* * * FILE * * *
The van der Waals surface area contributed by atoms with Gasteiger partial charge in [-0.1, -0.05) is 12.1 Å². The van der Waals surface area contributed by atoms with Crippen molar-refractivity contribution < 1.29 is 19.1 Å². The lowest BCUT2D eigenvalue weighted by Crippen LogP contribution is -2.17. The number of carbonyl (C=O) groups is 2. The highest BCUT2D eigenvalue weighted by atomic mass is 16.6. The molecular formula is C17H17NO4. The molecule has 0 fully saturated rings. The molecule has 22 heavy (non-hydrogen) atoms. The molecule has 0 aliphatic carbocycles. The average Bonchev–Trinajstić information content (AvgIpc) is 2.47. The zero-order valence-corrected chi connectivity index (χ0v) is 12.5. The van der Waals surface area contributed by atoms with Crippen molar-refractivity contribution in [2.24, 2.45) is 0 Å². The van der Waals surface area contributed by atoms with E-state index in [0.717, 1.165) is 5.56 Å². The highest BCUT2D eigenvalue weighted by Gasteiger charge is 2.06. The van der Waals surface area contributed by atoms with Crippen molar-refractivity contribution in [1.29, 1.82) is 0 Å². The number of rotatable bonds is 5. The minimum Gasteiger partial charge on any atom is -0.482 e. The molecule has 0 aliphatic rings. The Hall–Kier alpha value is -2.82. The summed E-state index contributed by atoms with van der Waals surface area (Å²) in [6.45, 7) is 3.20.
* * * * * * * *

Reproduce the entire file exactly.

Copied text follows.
The van der Waals surface area contributed by atoms with Gasteiger partial charge in [-0.1, -0.05) is 12.1 Å². The van der Waals surface area contributed by atoms with Crippen molar-refractivity contribution < 1.29 is 19.1 Å². The lowest BCUT2D eigenvalue weighted by Crippen LogP contribution is -2.17. The number of carbonyl (C=O) groups is 2. The highest BCUT2D eigenvalue weighted by atomic mass is 16.6. The molecular formula is C17H17NO4. The molecule has 0 fully saturated rings. The molecule has 22 heavy (non-hydrogen) atoms. The molecule has 0 aliphatic carbocycles. The average Bonchev–Trinajstić information content (AvgIpc) is 2.47. The zero-order valence-corrected chi connectivity index (χ0v) is 12.5. The van der Waals surface area contributed by atoms with Crippen molar-refractivity contribution in [2.24, 2.45) is 0 Å². The van der Waals surface area contributed by atoms with E-state index in [0.717, 1.165) is 5.56 Å². The highest BCUT2D eigenvalue weighted by Gasteiger charge is 2.06. The van der Waals surface area contributed by atoms with Crippen molar-refractivity contribution in [1.29, 1.82) is 0 Å². The number of rotatable bonds is 5. The minimum Gasteiger partial charge on any atom is -0.482 e. The molecule has 0 aliphatic rings. The Hall–Kier alpha value is -2.82. The summed E-state index contributed by atoms with van der Waals surface area (Å²) in [6.45, 7) is 3.20.